The holiday season brings pompano to area waters
With the Christmas season approaching, another season is doing the same. Yes, that’s right — it’s time to start stalking the shorelines for pompano.
The beaches of Anna Maria Island are a great place to start searching. Despite the beach renourishment totally changing our local shoreline, pompano fishers should be able to find a bite.
Some of the more popular pompano spots are now buried with sand so you may need to do your homework to find the fish. And by homework I mean cruising up and down the beach until the right conditions appear. Look for spots along the beach where the trough still exists. The trough is the stretch of water between the shoreline and the first sandbar. Pompano use this as a highway to hunt for sand fleas up and down the shore. If you can find the trough, you’re looking in the right place. You just have to hope the fish are there.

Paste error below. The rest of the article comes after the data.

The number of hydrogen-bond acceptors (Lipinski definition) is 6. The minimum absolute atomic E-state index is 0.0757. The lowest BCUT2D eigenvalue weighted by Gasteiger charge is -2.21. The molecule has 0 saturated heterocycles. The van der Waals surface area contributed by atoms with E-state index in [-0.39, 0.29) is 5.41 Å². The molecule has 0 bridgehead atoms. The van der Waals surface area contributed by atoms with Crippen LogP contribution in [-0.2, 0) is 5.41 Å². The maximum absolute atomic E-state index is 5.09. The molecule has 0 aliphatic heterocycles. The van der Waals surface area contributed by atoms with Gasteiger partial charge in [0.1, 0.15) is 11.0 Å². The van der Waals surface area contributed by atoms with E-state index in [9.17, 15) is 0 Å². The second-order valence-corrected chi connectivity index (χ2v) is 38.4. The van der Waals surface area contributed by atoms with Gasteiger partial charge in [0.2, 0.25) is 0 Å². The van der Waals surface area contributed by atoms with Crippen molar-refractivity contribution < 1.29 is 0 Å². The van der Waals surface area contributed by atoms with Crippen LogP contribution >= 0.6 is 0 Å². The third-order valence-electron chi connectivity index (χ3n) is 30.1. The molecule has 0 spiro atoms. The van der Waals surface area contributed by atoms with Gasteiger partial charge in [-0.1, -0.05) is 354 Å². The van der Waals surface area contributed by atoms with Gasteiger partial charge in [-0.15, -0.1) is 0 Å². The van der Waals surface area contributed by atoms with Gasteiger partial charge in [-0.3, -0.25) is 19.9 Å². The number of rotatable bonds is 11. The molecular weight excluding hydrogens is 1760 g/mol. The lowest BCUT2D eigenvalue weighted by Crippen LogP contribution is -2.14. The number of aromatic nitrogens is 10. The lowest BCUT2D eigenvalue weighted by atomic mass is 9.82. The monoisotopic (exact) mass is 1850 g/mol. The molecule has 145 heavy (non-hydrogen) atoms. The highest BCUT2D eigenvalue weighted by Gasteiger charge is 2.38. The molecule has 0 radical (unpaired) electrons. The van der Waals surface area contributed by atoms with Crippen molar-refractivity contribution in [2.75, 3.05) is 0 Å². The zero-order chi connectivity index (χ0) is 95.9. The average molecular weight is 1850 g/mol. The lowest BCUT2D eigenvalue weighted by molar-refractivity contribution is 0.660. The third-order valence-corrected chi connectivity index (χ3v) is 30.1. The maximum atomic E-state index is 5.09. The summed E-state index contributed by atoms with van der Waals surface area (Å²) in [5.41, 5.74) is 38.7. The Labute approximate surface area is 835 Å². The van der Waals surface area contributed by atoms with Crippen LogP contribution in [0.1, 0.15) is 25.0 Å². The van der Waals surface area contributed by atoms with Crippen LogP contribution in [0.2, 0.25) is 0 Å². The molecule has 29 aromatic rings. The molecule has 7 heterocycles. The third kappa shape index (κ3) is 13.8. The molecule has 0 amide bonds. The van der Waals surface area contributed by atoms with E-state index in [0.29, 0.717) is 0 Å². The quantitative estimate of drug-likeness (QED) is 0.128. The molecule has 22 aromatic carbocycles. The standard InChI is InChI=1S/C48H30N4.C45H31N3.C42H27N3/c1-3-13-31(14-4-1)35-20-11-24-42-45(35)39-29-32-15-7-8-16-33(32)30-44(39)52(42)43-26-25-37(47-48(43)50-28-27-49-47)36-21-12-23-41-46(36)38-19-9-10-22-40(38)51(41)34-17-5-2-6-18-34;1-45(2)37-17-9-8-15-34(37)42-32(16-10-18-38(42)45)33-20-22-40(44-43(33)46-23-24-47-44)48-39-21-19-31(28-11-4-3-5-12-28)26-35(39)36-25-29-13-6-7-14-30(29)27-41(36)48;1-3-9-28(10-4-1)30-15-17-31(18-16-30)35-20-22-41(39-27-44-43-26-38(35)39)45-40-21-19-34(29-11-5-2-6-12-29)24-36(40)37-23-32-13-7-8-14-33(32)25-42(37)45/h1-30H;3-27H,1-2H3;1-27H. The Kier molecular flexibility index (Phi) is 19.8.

To catch pompano, fishers use a variety of baits and lures. Pompano like crustaceans, so using live shrimp, sand fleas and even small crabs will produce a bite. Small jigs also work well for pompano. There are a variety of sizes and shapes so it’s best to carry a few of each to see which one works. You can also have the best of both worlds by taking the jig you’re using and tip it with a small piece of shrimp. This way, you have the action of the jig combined with the smell of the shrimp — a deadly combination that can give you an edge when the pomps are finicky.
Remember, according to FWC, pompano have to be a minimum size of 11-inches to the fork of the tail. There is no maximum size. The bag limit for pompano is 6 per person per day.